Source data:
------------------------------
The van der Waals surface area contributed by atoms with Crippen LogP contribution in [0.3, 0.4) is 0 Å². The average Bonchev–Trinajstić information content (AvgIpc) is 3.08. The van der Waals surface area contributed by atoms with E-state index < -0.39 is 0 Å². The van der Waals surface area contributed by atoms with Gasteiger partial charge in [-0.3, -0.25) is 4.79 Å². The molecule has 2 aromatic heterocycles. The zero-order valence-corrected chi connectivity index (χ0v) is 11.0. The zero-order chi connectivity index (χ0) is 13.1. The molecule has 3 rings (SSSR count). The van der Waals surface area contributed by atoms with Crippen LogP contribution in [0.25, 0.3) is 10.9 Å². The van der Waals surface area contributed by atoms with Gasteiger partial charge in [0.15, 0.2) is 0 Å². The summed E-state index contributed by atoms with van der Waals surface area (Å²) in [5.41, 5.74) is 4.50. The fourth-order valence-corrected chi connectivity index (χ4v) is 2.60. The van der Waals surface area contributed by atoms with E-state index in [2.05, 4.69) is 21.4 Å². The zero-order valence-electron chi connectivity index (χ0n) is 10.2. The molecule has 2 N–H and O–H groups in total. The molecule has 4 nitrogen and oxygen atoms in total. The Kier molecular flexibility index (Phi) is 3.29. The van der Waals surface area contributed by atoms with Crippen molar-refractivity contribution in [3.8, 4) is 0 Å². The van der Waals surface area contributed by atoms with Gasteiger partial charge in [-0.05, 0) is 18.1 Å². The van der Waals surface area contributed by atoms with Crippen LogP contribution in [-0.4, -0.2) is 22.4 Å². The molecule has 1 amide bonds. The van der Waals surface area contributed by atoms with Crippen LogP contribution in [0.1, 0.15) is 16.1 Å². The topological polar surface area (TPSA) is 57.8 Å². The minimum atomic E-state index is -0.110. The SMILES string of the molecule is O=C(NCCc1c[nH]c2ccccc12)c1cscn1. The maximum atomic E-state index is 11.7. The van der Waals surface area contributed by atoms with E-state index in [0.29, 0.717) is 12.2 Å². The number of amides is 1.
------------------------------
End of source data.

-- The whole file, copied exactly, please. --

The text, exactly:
The van der Waals surface area contributed by atoms with Crippen LogP contribution in [0.3, 0.4) is 0 Å². The average Bonchev–Trinajstić information content (AvgIpc) is 3.08. The van der Waals surface area contributed by atoms with E-state index < -0.39 is 0 Å². The van der Waals surface area contributed by atoms with Gasteiger partial charge in [-0.3, -0.25) is 4.79 Å². The molecule has 2 aromatic heterocycles. The zero-order valence-corrected chi connectivity index (χ0v) is 11.0. The zero-order chi connectivity index (χ0) is 13.1. The molecule has 3 rings (SSSR count). The van der Waals surface area contributed by atoms with Crippen LogP contribution in [0.25, 0.3) is 10.9 Å². The van der Waals surface area contributed by atoms with Gasteiger partial charge in [0.15, 0.2) is 0 Å². The summed E-state index contributed by atoms with van der Waals surface area (Å²) in [5.41, 5.74) is 4.50. The fourth-order valence-corrected chi connectivity index (χ4v) is 2.60. The van der Waals surface area contributed by atoms with E-state index in [2.05, 4.69) is 21.4 Å². The zero-order valence-electron chi connectivity index (χ0n) is 10.2. The molecule has 2 N–H and O–H groups in total. The molecule has 4 nitrogen and oxygen atoms in total. The Kier molecular flexibility index (Phi) is 3.29. The van der Waals surface area contributed by atoms with Crippen molar-refractivity contribution in [3.8, 4) is 0 Å². The van der Waals surface area contributed by atoms with Gasteiger partial charge in [-0.05, 0) is 18.1 Å². The van der Waals surface area contributed by atoms with Crippen LogP contribution in [-0.4, -0.2) is 22.4 Å². The molecule has 1 amide bonds. The van der Waals surface area contributed by atoms with Crippen LogP contribution in [0.1, 0.15) is 16.1 Å². The topological polar surface area (TPSA) is 57.8 Å². The minimum atomic E-state index is -0.110. The SMILES string of the molecule is O=C(NCCc1c[nH]c2ccccc12)c1cscn1. The maximum atomic E-state index is 11.7. The van der Waals surface area contributed by atoms with E-state index in [0.29, 0.717) is 12.2 Å². The number of amides is 1.